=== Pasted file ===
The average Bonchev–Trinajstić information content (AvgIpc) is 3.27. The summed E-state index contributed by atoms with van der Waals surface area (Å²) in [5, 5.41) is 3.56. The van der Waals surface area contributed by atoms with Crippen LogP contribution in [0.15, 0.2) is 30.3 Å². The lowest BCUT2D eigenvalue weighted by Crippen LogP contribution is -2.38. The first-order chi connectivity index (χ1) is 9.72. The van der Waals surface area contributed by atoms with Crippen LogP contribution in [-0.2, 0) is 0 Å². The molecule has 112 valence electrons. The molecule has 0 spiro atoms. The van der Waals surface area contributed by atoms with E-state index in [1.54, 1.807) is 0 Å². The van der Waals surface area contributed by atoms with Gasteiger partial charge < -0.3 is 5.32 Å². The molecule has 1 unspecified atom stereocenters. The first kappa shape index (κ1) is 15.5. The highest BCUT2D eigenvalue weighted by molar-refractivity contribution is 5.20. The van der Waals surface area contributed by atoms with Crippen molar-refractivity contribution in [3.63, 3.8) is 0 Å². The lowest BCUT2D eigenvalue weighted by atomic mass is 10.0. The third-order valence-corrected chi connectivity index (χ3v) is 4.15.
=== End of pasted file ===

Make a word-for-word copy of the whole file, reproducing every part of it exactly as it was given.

The average Bonchev–Trinajstić information content (AvgIpc) is 3.27. The summed E-state index contributed by atoms with van der Waals surface area (Å²) in [5, 5.41) is 3.56. The van der Waals surface area contributed by atoms with Crippen LogP contribution in [0.15, 0.2) is 30.3 Å². The lowest BCUT2D eigenvalue weighted by Crippen LogP contribution is -2.38. The first-order chi connectivity index (χ1) is 9.72. The van der Waals surface area contributed by atoms with Crippen LogP contribution in [-0.2, 0) is 0 Å². The molecule has 112 valence electrons. The molecule has 0 spiro atoms. The van der Waals surface area contributed by atoms with E-state index in [1.54, 1.807) is 0 Å². The van der Waals surface area contributed by atoms with Gasteiger partial charge < -0.3 is 5.32 Å². The molecule has 1 unspecified atom stereocenters. The first kappa shape index (κ1) is 15.5. The highest BCUT2D eigenvalue weighted by molar-refractivity contribution is 5.20. The van der Waals surface area contributed by atoms with Crippen molar-refractivity contribution in [3.63, 3.8) is 0 Å². The lowest BCUT2D eigenvalue weighted by atomic mass is 10.0. The third-order valence-corrected chi connectivity index (χ3v) is 4.15.